Resilient flooring is a durable type of flooring that includes rubber, linoleum, cork, luxury vinyl tile or sheet vinyl, among others. Increasingly popular in homes across the country, resilient flooring options from Beautifully Responsible partners are designed with indoor air quality and other important performance factors in mind, but they’re also built to stand up to the rigors of everyday life.
Consider these five home flooring trends for 2023 to help you create a tailored space at home and take the next step by visiting the Design Inspiration section of beautifullyresponsible.com to explore real-world design examples.
1. Classic Hardwood with a Resilient Twist
Ideal for kitchens, dining rooms, hallways and home offices, hardwood designs create a timeless foundation for your home with the ability to evolve with your tastes. When you go the resilient flooring route, you’ll find design options for everything from dramatic walnut to stately mahogany. Plus, options like luxury vinyl tile and plank are modular, making installation a little easier for DIYers.
2. Modern, Stone-Look Flooring
When it comes to resilient home flooring, stone style designs don’t just look sturdy, they’re durable, too. For example, slate-inspired tiles can add effortless class and character to high-traffic rooms that are cleaned often, such as dining rooms and mudrooms.
Stone-look resilient flooring also gives your floors a stronger ability to adapt to rooms like kitchens and bathrooms, which often see fluctuations in temperature and moisture. Rigid-core flooring, for example, is one of the fastest growing categories of resilient flooring due to its comfort, durability and ability to resist water.
3. Large Format Tiles
Functional rooms like the kitchen are often the heart of the home where people meet to share the adventures of their days. They also often see a lot of dirt, moisture and accidental spills. However, resilient home flooring installations are resistant to scratches and stains, ideal for homes with small children and pets. Plus, they are easy to clean without the need for harsh chemicals and there’s no grout to maintain. Many resilient flooring options are also available in water-resistant or waterproof varieties.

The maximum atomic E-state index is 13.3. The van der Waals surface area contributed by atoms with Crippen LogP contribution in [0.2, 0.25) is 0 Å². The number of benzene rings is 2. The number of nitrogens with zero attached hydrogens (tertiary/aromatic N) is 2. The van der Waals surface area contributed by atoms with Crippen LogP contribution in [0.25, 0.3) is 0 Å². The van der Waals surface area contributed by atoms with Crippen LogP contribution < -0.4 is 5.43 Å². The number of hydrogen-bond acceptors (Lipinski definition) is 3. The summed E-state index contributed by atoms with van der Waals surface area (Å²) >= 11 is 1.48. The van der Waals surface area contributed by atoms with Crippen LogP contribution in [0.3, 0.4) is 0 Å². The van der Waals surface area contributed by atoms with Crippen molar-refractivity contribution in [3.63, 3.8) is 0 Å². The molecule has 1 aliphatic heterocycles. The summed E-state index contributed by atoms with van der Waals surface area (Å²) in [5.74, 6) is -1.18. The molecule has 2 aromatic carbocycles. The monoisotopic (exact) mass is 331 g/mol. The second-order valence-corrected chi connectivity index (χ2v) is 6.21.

An option such as large-format tile, including the sheet vinyl category of resilient flooring, can also create the illusion of space in basements, laundry rooms, mudrooms and other areas, making them appear more expansive.
4. Statement Designs
Just like a statement piece ties together the perfect outfit, a statement floor can make an impressive focal point in the kitchen, bathroom, basement, laundry room or mudroom. With statement designs from Beautifully Responsible partners, the possibilities are nearly endless with a variety of styles such as Bohemian, Farmhouse, Mid-Century Modern, Minimalist Zen, Scandinavian and more that can appeal to homeowners with different tastes and preferences. Resilient flooring types like luxury vinyl tile and sheet vinyl are also available with textured surfaces to make an additional statement.
5. Cozy Spaces
If you’ve found a perfect statement rug, resilient flooring can create an ideal foundation underneath in family rooms, bedrooms, hallways or basements. Many resilient floors are built to provide comfort underfoot, absorb sound and make spaces accessible for all levels of mobility. Also look for third-party labels such as FloorScore to identify solutions for protecting the air quality in your home.